Canada is likely to enact Bill C-27. Canada’s closest trading partners, the USA and U.K. have enacted different legislation about AI. The USA takes a more open approach, the EU takes a middle-road approach, while Bill C-27 in Canada places significant restrictions on AI. Bill C-27 sets different obligations for those who make AI available than for those who manage AI systems. Further, it defines three different types of AI: high-impact, general purpose, and machine-learning models. Ip explains that the definition of these categories remains uncertain, posing challenges to the players across the Canadian AI industry. If the players cannot understand where their activities fit into the legislation, they will not be able to understand their legal obligations. 


Further, Canadian companies operate in a global context. Canadian AI companies may be harmed by the more restrictive Canadian regulation compared to the U.S. and E.U.


Ip argued that thoughtful regulation should be risk-adjusted (like in the E.U. legislation), tech-neutral, and proportionate in its application. He argued that since it is ideal for Canada to foster a robust economy, the legislation should not discourage the development of AI companies within its borders.



How does current Canadian copyright and privacy law apply to AI?


Professor Chapdelaine focused her presentation on two pressing issues of AI in Canada: Copyright law and privacy law.


She summarized the main issues of AI in Copyright law in three questions. First, who are the authors and owners or AI-generated works? Second, is the use of copyrighted works to train AI an infringement of those copyrighted works? Third, who is liable when AI is found to infringe a copyrighted work? These questions are the focus of ongoing consultation by the Government of Canada considering the need for copyright legislative reform.


In the area of privacy law, Professor Chapdelaine discussed three main issues: data scraping of personal information for training models and creation of data sets by private entities such as Clear View AI, their use by police forces and the Charter issues they raise. She also referred to the application of personal data protection law (such as PIPEDA) to such activities and limited enforcement power against private undertakings making such use of personal information. Finally she discussed the criminal and tort law issues raised by AI impersonation tools (deepfakes, Identity theft, fraud, celebrity likeness, etc.)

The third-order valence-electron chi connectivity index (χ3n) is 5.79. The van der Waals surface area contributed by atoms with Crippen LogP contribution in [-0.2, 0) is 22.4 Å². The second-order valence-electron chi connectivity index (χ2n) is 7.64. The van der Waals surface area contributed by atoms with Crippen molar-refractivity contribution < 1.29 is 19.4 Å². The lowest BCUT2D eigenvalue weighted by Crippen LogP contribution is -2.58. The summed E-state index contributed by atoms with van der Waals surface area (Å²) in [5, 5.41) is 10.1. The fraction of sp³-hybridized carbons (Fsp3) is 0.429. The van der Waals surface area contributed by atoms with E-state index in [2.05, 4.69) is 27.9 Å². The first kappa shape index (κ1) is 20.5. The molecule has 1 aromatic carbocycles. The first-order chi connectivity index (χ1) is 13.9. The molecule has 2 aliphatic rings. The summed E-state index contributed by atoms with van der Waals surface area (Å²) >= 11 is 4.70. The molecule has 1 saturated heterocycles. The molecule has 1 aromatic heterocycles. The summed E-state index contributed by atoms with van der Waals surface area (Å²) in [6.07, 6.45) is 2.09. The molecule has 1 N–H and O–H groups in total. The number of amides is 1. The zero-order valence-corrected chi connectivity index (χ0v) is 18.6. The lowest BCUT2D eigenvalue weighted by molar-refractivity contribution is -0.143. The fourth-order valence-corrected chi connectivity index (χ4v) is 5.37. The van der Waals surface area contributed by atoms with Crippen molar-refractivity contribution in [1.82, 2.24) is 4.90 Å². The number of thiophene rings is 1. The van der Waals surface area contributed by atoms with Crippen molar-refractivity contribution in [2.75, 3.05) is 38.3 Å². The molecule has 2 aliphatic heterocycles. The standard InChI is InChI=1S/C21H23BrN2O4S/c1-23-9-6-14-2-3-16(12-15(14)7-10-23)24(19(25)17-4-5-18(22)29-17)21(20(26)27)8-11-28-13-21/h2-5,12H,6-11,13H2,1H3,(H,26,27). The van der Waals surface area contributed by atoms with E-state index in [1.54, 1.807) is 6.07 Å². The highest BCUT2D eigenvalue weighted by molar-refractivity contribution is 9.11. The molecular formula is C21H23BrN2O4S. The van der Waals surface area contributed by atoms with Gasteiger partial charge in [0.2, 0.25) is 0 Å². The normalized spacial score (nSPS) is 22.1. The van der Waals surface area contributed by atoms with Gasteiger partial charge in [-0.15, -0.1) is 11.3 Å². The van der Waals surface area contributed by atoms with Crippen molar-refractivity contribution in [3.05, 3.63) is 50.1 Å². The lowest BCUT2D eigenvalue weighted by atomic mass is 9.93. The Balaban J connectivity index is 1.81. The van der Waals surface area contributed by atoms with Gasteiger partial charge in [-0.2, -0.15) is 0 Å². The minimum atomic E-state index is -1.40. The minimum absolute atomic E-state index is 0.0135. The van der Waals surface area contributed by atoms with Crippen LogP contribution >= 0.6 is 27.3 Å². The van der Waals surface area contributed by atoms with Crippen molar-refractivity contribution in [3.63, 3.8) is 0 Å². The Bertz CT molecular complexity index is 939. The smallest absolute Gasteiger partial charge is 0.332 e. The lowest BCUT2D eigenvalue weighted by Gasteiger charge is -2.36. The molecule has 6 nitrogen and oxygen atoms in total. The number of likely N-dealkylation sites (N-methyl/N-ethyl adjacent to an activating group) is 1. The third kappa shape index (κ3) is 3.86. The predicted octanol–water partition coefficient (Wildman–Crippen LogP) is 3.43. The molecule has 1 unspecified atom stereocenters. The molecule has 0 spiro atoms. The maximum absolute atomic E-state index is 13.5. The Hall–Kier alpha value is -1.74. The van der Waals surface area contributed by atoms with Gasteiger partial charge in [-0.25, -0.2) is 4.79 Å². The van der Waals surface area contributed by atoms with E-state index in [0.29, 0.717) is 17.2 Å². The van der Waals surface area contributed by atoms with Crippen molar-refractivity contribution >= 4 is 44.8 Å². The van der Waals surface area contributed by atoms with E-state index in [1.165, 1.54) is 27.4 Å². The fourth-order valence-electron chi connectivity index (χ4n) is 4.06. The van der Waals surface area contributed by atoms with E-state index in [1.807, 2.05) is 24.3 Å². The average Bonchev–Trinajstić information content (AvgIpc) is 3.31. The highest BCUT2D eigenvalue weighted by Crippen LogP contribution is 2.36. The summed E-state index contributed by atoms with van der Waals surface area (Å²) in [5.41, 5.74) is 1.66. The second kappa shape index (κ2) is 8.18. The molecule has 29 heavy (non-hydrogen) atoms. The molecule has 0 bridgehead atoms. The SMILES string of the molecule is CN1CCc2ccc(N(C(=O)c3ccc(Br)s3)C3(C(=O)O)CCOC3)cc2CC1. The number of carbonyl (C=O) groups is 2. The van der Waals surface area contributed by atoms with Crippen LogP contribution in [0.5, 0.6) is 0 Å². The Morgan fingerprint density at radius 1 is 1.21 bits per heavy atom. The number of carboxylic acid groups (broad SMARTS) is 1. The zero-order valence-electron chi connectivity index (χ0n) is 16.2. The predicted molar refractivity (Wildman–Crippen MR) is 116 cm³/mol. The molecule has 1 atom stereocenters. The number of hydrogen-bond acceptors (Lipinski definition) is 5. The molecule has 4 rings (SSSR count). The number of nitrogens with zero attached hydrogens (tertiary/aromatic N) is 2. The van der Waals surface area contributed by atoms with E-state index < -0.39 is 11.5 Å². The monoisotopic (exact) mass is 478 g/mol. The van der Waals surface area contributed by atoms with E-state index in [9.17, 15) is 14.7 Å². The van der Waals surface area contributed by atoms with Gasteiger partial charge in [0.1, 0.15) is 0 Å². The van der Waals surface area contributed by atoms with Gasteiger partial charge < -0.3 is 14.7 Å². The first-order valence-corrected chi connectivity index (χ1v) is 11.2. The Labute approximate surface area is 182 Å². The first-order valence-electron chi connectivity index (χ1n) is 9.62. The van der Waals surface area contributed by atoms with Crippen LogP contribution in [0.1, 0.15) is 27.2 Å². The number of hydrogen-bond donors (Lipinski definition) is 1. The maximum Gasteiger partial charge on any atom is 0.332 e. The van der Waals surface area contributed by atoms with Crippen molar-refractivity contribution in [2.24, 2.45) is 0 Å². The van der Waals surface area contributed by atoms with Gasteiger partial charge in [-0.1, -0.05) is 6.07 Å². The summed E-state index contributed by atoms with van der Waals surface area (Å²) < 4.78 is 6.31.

In general, Professor Chapdelaine asks whether massive data scraping activities will lead to greater enclosures online similar to blockchain, as it is predicted by authors including Alex Tapscott’s in his recent book Web3.



How has AI law developed in the United States?


Jennifer Dukarski provided an overview on the regulation of AI in the US, noting that not much has been done at the federal level.  So far, President Biden has issued executive orders primarily for national security issues.. Some commentators opine that this could go as far as targeting Chinese cars entering the U.S.A.


Each State in the U.S. will legislate differently on the topic. The U.S. is very sectoral across the States, which results in higher levels of divergence. Thus far, 30 States have created 50 rules related to AI governance


Several major cases have dealt with technology that uses AI. Cruz v. Talmadge presented one of the first challenges to the decision-making of technology.[1] In this case, a 12-foot-tall self-driving bus driving Harvard students attempted to drive under a bridge only 10 feet tall. In Nilsson v. General Motors LLC, a motorcyclist was hit by a self-driving car. General Motors settled for an undisclosed amount.[2] In Umeda v. Tesla, the plaintiff was killed when he was hit by a Tesla Model X in autopilot mode.[3] In light of these cases, Dukarski asks, what is the “reasonable machine” standard for AI? What exactly is AI capable of “foreseeing” under the “reasonable foreseeability” element of the tort analysis? These are the interesting – almost comical – questions which will be crucial to the analysis for torts caused by AI.

[1] Cruz v. Talmadge, 244 F. Supp. 3d 231 (D. Mass. 2017).

[2] Nilsson v. General Motors LLC., (US Dst Ct for the Northern Dst of Cal, Jan 22, 2018).

[3] Umeda v. Tesla, No. 21-15286 (9th Cir. Jan. 3, 2022).

 Overall, we thank our various panelists for their contributions to our understanding of AI across various industries, professions and jurisdictions. This exploration answered some pressing questions, and posed many more. May this important conversation continue to ensure that the benefits derived from AI will not undermine the core fabric of our democratic institutions, our fundamental rights, the environment, and our livelihood. LTEC Lab will continue to monitor and engage in these interactions.